There’s a reason the longstanding practice of taking this vacation time in long blocks has produced what’s known as Europe’s “August shutdown.” Most Spaniards are required to take a certain amount of their vacations in August, and many companies shut down for the entire month. Half of all salaried employees in France went on vacation during each of the first three weeks of August 2010. Such “holidaymaking” in August is also practiced in the Netherlands. And as Saahil Desai reports, “In Italy, so many people take the last two weeks of August off that Rome’s transit system runs on a reduced ‘festivi’ schedule.”
Melanie Simms, a professor of work and employment at the University of Glasgow, says: “In France and Italy, it is very common that people take the whole of August and relocate to the seaside.”
You might think that taking such long vacations would result in far less productivity, but even pro-capitalist outlets like the Economist explain that the opposite is true: “Despite, or perhaps because of, their leisure-seeking ways, Europeans are the most productive workers in the world.” OECD data shows that many countries that require less work actually tend to produce more when it comes to per capita GDP. The consulting firm Sibson has found that employers that provide and encourage vacations generate more engagement and less turnover among their workforces.
Taking vacations is also hugely beneficial to our wellbeing. According to clinical psychologist Francine Lederer, “The impact that taking a vacation has on one’s mental health is profound. Most people have better life perspective and are more motivated to achieve their goals after a vacation.”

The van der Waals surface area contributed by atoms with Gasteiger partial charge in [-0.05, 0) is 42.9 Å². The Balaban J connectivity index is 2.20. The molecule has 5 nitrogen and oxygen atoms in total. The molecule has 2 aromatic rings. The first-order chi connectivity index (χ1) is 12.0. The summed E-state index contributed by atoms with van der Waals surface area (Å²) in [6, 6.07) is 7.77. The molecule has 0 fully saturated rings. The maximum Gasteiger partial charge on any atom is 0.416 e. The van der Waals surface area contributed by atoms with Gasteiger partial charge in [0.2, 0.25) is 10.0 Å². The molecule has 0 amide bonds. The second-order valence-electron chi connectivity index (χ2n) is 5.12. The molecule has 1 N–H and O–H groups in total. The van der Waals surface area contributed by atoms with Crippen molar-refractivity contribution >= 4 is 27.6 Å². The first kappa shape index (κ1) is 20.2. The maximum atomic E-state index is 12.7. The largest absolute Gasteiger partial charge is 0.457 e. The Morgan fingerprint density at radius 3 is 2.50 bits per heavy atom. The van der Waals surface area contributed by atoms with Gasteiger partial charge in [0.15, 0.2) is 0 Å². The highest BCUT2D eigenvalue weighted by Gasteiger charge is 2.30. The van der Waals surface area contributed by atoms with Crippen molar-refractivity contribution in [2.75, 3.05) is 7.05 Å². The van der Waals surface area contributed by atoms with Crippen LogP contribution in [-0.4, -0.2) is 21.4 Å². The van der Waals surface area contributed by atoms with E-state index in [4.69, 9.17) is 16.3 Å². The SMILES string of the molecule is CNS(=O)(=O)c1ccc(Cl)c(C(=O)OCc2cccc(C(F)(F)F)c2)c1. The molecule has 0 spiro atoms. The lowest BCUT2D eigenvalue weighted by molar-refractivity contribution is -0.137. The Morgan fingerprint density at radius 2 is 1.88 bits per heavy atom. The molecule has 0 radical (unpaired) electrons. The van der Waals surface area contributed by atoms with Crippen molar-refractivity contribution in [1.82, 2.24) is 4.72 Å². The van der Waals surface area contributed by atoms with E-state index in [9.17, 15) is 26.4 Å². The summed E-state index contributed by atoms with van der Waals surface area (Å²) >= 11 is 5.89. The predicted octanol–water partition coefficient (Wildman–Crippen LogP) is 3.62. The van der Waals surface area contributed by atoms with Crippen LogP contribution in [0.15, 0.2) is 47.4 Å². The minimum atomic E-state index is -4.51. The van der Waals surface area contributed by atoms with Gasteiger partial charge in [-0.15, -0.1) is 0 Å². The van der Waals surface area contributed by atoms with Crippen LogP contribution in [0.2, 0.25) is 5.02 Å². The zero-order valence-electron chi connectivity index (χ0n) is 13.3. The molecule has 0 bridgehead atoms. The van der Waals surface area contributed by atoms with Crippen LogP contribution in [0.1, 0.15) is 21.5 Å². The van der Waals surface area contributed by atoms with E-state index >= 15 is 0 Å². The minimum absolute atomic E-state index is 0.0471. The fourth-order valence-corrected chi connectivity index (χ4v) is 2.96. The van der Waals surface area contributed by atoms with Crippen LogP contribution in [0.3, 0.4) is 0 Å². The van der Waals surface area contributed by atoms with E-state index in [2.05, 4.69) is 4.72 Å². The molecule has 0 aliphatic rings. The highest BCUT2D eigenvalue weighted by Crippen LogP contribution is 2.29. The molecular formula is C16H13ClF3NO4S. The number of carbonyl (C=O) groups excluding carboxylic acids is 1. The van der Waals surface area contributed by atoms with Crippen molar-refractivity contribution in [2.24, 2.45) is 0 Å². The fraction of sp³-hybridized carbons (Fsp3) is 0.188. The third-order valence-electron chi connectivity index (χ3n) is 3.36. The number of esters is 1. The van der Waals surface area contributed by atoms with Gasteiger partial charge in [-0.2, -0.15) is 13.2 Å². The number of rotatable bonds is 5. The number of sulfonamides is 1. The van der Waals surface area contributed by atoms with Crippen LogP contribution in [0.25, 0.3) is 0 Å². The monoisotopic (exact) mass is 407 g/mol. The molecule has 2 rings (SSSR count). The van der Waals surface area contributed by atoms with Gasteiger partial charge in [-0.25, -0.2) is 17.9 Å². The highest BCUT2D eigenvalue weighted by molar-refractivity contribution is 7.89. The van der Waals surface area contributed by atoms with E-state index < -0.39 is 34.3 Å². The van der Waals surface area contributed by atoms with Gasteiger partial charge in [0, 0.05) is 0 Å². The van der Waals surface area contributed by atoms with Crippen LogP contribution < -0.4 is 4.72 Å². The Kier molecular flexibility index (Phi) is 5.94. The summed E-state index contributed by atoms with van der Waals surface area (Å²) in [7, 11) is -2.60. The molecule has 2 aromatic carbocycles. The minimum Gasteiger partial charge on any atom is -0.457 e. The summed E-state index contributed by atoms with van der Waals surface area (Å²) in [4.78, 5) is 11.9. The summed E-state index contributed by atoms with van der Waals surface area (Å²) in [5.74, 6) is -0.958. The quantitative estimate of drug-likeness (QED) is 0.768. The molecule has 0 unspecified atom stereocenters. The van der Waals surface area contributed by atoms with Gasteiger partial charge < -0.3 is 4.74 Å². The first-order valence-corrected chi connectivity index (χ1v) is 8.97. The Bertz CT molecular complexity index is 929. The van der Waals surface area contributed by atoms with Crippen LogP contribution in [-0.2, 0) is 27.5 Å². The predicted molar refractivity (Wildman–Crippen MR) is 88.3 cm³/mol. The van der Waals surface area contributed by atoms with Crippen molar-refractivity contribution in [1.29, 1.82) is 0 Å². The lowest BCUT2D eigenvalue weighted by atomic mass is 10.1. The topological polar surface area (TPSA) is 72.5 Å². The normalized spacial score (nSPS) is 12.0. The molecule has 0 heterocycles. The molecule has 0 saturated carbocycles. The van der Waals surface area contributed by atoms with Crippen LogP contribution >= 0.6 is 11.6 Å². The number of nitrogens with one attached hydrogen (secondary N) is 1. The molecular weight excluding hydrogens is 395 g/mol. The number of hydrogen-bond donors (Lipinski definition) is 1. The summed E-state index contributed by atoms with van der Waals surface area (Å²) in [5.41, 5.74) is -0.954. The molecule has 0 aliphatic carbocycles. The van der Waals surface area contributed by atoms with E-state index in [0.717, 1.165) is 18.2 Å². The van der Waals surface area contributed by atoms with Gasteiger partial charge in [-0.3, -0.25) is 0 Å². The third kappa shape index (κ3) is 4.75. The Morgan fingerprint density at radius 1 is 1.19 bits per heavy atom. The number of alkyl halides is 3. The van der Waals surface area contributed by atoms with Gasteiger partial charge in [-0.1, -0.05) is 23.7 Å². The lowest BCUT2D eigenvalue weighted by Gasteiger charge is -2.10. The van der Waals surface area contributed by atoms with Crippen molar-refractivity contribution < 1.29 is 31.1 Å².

A 2018 study by the American Psychological Association found that vacations significantly reduce stress by taking people out of situations that they associate with anxiety. Other research has shown vacations can also help to prevent heart disease and improve sleep. One Finnish study even indicates that taking regular vacations is associated with a longer lifespan. It’s clear: taking time off of work is extremely good for you.
While Europeans are enjoying their seaside escapes, Americans are spending a crushing amount of time on the job. In 2017, Americans worked a collective 270 billion hours — 1,739 hours for every worker. We work, on average, nearly 25 percent more than our European counterparts, yet while US productivity has doubled since the 1970s, wages remain stagnant as corporations rake in massive profits.